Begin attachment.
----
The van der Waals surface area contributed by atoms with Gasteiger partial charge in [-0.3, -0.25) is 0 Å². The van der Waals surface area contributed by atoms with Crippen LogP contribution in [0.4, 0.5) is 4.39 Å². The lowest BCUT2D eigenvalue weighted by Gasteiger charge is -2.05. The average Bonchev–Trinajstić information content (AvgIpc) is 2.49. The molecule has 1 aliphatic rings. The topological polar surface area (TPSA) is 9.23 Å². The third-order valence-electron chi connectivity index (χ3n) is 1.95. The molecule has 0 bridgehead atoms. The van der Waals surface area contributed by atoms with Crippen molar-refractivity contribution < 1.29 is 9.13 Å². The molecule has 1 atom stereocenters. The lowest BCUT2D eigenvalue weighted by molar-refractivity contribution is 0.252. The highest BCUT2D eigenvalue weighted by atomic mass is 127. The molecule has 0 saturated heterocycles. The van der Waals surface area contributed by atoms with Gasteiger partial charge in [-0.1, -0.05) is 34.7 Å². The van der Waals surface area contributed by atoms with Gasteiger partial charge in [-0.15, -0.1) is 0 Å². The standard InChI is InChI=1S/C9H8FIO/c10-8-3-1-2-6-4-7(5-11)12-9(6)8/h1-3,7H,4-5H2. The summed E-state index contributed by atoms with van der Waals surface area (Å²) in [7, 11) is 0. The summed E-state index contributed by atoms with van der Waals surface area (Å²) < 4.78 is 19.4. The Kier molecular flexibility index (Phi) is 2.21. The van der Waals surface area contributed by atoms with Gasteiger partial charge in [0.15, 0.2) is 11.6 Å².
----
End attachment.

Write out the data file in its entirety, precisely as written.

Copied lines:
The van der Waals surface area contributed by atoms with Gasteiger partial charge in [-0.3, -0.25) is 0 Å². The van der Waals surface area contributed by atoms with Crippen LogP contribution in [0.4, 0.5) is 4.39 Å². The lowest BCUT2D eigenvalue weighted by Gasteiger charge is -2.05. The average Bonchev–Trinajstić information content (AvgIpc) is 2.49. The molecule has 1 aliphatic rings. The topological polar surface area (TPSA) is 9.23 Å². The third-order valence-electron chi connectivity index (χ3n) is 1.95. The molecule has 0 bridgehead atoms. The van der Waals surface area contributed by atoms with Crippen molar-refractivity contribution < 1.29 is 9.13 Å². The molecule has 1 atom stereocenters. The lowest BCUT2D eigenvalue weighted by molar-refractivity contribution is 0.252. The highest BCUT2D eigenvalue weighted by atomic mass is 127. The molecule has 0 saturated heterocycles. The van der Waals surface area contributed by atoms with Gasteiger partial charge in [-0.1, -0.05) is 34.7 Å². The van der Waals surface area contributed by atoms with Gasteiger partial charge in [-0.15, -0.1) is 0 Å². The standard InChI is InChI=1S/C9H8FIO/c10-8-3-1-2-6-4-7(5-11)12-9(6)8/h1-3,7H,4-5H2. The summed E-state index contributed by atoms with van der Waals surface area (Å²) in [7, 11) is 0. The summed E-state index contributed by atoms with van der Waals surface area (Å²) < 4.78 is 19.4. The Kier molecular flexibility index (Phi) is 2.21. The van der Waals surface area contributed by atoms with Gasteiger partial charge in [0.15, 0.2) is 11.6 Å².